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Epiphany 5

10 Feb

Text: Luke 5:1-11

Grace, mercy, and peace to you from God our Father, and from our Lord and Savior, Jesus Christ, amen. The text for the sermon is the Gospel, which was read earlier.

As Luke begins this account of Jesus, He has finally left the building, that is, we no longer find Jesus at the synagogue. Today, “he was standing by the lake of Gennesaret.”Though Jesus was no longer in the synagogues with the people gathered for worship, Jesus still finds Himself surrounded by a crowd nonetheless. The reason for their gathering around Jesus: “to hear the word of God.”While Jesus is still the relatively new preacher on the block, the people are flocking to Jesus because His Word had authority. They have heard Him, they have seen Him perform a number of miracles at this point, including casting out a demon and healing various others of their sickness and exorcising more possessed by demons, and yet, they still come to Jesus. Is it because of what He says? Is it because of what He does? Is it because He is not like the other preachers of the day? Likely, it is a combination of all of the above.

While standing on the shore, Jesus saw two boats, one belonging to Simon, whose mother-in-law He recently healed. Jesus got into one of the boats and told Simon “Put out into the deep and let down your nets for a catch.”At this point, it is probably during the early morning hours and not the prime time for fishing, since it was easiest to catch the fish during the late hours when they were closer to the top of the water. Because of that, Simon responds, “Master, we toiled all night and took nothing! But at your word I will let down the nets.”

Notice how Simon, better known as Peter, responds. He calls Jesus “Master.” After seeing what Jesus had recently done with the demon-possessed man and his mother-in-law, he recognizes Jesus as someone special, someone with authority, and rightly so. What Jesus has done commands a sense of awe and respect from Simon Peter and he aptly shows it by how he addresses Jesus.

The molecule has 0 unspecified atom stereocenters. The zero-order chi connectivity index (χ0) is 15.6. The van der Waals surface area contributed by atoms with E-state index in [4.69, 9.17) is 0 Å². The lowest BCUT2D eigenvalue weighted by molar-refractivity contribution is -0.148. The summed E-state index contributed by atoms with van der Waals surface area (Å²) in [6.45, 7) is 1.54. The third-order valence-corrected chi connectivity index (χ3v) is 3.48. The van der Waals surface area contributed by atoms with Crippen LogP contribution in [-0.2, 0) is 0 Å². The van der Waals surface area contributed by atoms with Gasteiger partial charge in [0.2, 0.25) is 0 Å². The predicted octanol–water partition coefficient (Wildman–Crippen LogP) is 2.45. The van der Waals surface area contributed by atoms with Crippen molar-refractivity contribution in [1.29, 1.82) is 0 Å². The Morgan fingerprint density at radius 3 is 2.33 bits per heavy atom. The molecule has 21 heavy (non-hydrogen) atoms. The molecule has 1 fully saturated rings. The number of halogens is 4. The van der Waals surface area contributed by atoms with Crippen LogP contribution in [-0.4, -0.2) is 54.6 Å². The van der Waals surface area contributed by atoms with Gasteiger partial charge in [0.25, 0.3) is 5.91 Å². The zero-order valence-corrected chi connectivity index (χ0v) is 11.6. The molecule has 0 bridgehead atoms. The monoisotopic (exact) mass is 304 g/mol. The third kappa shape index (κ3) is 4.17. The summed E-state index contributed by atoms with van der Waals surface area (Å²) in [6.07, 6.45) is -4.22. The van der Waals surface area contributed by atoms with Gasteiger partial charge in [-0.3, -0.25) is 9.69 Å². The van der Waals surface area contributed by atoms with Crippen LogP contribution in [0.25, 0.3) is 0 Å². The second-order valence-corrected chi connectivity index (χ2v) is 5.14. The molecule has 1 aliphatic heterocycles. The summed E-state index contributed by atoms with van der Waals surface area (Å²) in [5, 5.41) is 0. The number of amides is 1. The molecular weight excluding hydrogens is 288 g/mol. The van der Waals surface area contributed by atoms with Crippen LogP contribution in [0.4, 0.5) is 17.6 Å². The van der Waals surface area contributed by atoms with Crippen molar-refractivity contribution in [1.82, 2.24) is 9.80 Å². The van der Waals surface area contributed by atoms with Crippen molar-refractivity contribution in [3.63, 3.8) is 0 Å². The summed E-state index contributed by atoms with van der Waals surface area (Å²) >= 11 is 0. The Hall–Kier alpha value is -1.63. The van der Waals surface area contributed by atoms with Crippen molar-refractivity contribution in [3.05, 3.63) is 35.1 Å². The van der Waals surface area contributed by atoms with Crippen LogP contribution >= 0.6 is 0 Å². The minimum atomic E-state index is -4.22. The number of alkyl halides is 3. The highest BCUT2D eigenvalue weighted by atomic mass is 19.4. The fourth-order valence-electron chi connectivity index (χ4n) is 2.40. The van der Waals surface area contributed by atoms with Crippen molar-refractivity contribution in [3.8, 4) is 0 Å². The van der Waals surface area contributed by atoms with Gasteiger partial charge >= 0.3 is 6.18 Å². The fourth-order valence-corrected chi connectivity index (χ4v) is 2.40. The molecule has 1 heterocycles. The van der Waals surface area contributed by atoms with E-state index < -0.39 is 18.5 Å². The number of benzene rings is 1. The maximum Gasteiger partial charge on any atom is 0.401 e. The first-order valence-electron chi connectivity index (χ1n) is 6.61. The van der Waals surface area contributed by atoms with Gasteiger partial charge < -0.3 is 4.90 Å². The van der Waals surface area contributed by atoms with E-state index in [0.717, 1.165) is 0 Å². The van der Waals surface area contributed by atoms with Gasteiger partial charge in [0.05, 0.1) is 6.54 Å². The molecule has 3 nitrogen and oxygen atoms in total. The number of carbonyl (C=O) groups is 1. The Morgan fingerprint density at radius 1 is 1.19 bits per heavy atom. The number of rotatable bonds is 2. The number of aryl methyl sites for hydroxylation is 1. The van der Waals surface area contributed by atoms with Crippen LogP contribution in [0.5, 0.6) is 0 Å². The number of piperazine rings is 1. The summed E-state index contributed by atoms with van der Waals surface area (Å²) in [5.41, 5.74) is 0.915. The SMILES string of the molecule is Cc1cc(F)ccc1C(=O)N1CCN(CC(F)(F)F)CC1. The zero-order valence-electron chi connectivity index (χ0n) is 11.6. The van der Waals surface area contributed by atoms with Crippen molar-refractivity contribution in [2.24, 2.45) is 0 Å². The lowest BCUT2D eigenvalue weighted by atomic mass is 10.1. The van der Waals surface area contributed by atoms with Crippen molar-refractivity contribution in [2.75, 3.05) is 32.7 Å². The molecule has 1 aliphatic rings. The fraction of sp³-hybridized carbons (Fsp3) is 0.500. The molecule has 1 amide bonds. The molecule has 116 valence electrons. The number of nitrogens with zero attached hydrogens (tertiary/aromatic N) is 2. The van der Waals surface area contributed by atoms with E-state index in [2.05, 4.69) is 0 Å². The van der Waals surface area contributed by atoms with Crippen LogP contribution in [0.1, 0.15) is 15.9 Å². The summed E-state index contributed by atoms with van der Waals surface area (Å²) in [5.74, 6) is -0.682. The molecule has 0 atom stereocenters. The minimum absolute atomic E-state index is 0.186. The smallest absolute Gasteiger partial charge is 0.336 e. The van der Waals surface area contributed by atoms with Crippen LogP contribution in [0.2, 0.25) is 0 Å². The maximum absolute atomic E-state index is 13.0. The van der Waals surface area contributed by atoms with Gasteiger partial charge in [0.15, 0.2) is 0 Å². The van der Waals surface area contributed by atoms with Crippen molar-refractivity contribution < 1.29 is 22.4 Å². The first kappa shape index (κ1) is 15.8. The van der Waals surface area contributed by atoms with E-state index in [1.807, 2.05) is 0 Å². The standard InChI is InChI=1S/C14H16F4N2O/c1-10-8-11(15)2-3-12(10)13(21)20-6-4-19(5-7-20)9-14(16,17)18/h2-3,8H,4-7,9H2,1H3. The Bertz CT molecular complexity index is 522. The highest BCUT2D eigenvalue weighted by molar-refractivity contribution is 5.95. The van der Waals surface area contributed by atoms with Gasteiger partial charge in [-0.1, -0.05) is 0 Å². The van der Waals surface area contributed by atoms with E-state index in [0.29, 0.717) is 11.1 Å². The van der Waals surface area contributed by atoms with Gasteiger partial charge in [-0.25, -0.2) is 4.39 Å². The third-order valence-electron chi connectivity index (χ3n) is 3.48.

With what has taken place up until now, one can only imagine if they will catch fish at all. While Simon Peter is doubtful, he does as his Master directs. “And when they had done this, they enclosed a large number of fish, and their nets were breaking.”This wasn’t because they decided to throw their nets onto the other side of the boat. Surely if you didn’t catch fish in one location, you would move on. Surely if you didn’t catch fish from one side of the boat, you would try another. They caught the fish at Jesus’ command. Performing a simple miracle such as catching a bursting net full of fish was indeed helpful to these men, for fishing was their vocation. No fish means no money. No money means not being able to support yourself. Now, through this miraculous catch of fish, they had an ample supply of fish that would have likely earned for them a generous amount of money.

That is not what happened. There were no shouts of joy over the catch. The men in the boat didn’t begin to count up their share of the potential money. Rather, Simon Peter “fell down at Jesus’ knees, saying, “Depart from me, for I am a sinful man, O Lord.””He saw what Jesus had done and had determined that he was not worthy to be in the presence of Jesus, for he was a sinner.